Previous evidence suggested that the earliest signs of winemaking dated to around 5400 – 5000 B.C. in Iran, but this latest project re-examined sites in Georgia at Shulaveris Gora and Gadachrili Gora, 50km south of Tbilisi, using new techniques, and found wine residues from the interiors of eight large jars from the early Neolithic sites. The project was undertaken by scientists from the US, Canada, Denmark, France, Italy, Israel and Georgia and fully funded by the Government of Georgia.

Using the most up-to-date technology, the team was able to establish the fingerprint compound for grape and wine (tartaric acid) and three associated organic acids (malic, succinic and citric), demonstrating that the Eurasian grapevine (Vitis vinifera) was present in what is now Georgia, in early Neolithic times, and growing in ideal conditions. The team also found that the quantity of wine the jars could hold – upwards of 300 liters each – suggests that the grapevine had been domesticated and was being cloned and transported using horticultural techniques.


These results not only set the dates for the earliest production of wine, but perhaps most significantly, just how important wine was in the social setting of the earliest periods of human sedentary village life and that it has remained much so to this day.

Early Neolithic Wine of Georgia in the South Caucasus is published online at Proceedings of the National Academy of Sciences at the United States of America (PNAS).


The earliest biomolecular archaeological and archaeobotanical evidence for grape wine and viniculture from the Near East, ca. 6,000–5,800 BC during the early Neolithic Period, was obtained by applying state-of-the-art archaeological, archaeobotanical, climatic, and chemical methods to newly excavated materials from two sites in Georgia in the South Caucasus. Wine is central to civilization as we know it in the West. As a medicine, social lubricant, mind-altering substance, and highly valued commodity, wine became the focus of religious cults, pharmacopeias, cuisines, economies, and society in the ancient Near East. This wine culture subsequently spread around the globe. Viniculture illustrates human ingenuity in developing horticultural and winemaking techniques, such as domestication, propagation, selection of desirable traits, wine presses, suitable containers and closures, and so on.


Authors: Patrick McGovern, Mindia Jalabadze, Stephen Batiuk, Michael P. Callahan, Karen E. Smith, Gretchen R. Hall, Eliso Kvavadze, David Maghradze, Nana Rusishvili, Laurent Bouby, Osvaldo Failla, Gabriele Cola, Luigi Mariani, Elisabetta Boaretto, Roberto Bacilieri, Patrice This, Nathan Wales, David Lordkipanidze. Universities of Montpellier, Pennsylvania, Copenhagen, Milan, Toronto, INRA Montpellier, EHESS, CERCEC, Scientific Research Centre of Agriculture of Georgia, Georgian National Museum.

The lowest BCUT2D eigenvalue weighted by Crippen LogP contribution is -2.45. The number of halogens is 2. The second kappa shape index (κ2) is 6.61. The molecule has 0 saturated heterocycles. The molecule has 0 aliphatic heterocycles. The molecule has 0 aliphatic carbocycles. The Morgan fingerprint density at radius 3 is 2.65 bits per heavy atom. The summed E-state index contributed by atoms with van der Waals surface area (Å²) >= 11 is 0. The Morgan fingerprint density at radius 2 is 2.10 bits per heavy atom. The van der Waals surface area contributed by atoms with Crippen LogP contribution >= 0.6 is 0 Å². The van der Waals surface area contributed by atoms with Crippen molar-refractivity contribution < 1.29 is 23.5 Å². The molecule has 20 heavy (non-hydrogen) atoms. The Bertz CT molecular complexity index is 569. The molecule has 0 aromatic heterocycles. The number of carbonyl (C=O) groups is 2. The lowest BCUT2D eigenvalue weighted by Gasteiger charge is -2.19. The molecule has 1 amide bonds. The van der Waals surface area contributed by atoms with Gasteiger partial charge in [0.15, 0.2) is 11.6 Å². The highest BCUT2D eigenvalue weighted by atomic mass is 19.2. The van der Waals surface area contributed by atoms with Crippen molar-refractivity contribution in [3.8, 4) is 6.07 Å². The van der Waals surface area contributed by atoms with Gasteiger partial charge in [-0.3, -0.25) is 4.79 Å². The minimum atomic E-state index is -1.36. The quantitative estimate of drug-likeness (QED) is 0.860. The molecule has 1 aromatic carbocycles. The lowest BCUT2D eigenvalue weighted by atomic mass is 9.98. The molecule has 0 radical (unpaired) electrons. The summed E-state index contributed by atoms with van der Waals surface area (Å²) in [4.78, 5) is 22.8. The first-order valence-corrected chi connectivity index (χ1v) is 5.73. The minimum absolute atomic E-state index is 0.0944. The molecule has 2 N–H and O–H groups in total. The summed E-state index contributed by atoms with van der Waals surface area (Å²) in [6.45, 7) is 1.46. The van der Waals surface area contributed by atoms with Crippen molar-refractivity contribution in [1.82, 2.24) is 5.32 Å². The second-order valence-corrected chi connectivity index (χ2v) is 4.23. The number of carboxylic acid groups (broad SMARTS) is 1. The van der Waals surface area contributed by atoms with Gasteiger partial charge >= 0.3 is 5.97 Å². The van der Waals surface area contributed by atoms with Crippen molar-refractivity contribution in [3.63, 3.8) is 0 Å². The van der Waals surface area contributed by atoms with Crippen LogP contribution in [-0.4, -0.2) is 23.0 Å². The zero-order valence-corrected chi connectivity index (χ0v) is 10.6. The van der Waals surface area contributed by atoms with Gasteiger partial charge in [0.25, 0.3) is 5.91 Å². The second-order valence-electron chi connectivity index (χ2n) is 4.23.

This Ghvino Forum is the first in a series of events to be held in the United States.

This event was created to further advance the understanding of the origin of wine, the historical geopolitical and economic influence of wine for Georgia and in the region and the current role of the Georgian wine sector on the worldwide stage.

This event was also inspired by the worldwide interest in by the release of the 2017 archeological report along with the simultaneous selection as the first exhibit selected by the “Cité des Civilisations Du Vin”, the museum for wine civilization in Bordeaux, France. The exhibit, “The Cradle of Wine” lasting from July through September 2017, included the placement of a Georgian Qvevri at the entrance of the center for the permanent exposition. This placement was to honor the 2013 selection of Georgian traditional method of Qvevri wine-making on the list of United Nations Educational, Scientific and Cultural Organization (UNESCO) “Intangible Cultural Heritage of Humanity”.

Event Sponsors include:

1.America–Georgia Business Council (AGBC)
Established in 1998, the America–Georgia Business Council (AGBC) is a private, non-profit corporation governed by a Board of Directors. The AGBC promotes trade and investment between North America and Georgia by helping companies focus and accelerate decision-making to forge successful, bilateral business partnerships.

The AGBC relies on a deep understanding of the Georgian political and business landscape, direct access to high-level government officials and agencies, and diverse business contacts to deliver value and maximize opportunities for our members.

2.The National Wine Agency
is an agency of the Georgian Department of Agriculture with the primary directive to promote development of viticulture and winemaking in Georgia.


3.Center for Strategic and International Studies (CSIS)
Established in Washington, D.C., over 50 years ago, the Center for Strategic and International Studies (CSIS) is a bipartisan, nonprofit policy research organization dedicated to providing strategic insights and policy solutions to help decision makers chart a course toward a better world.

4.The Embassy of Georgia to the United States of America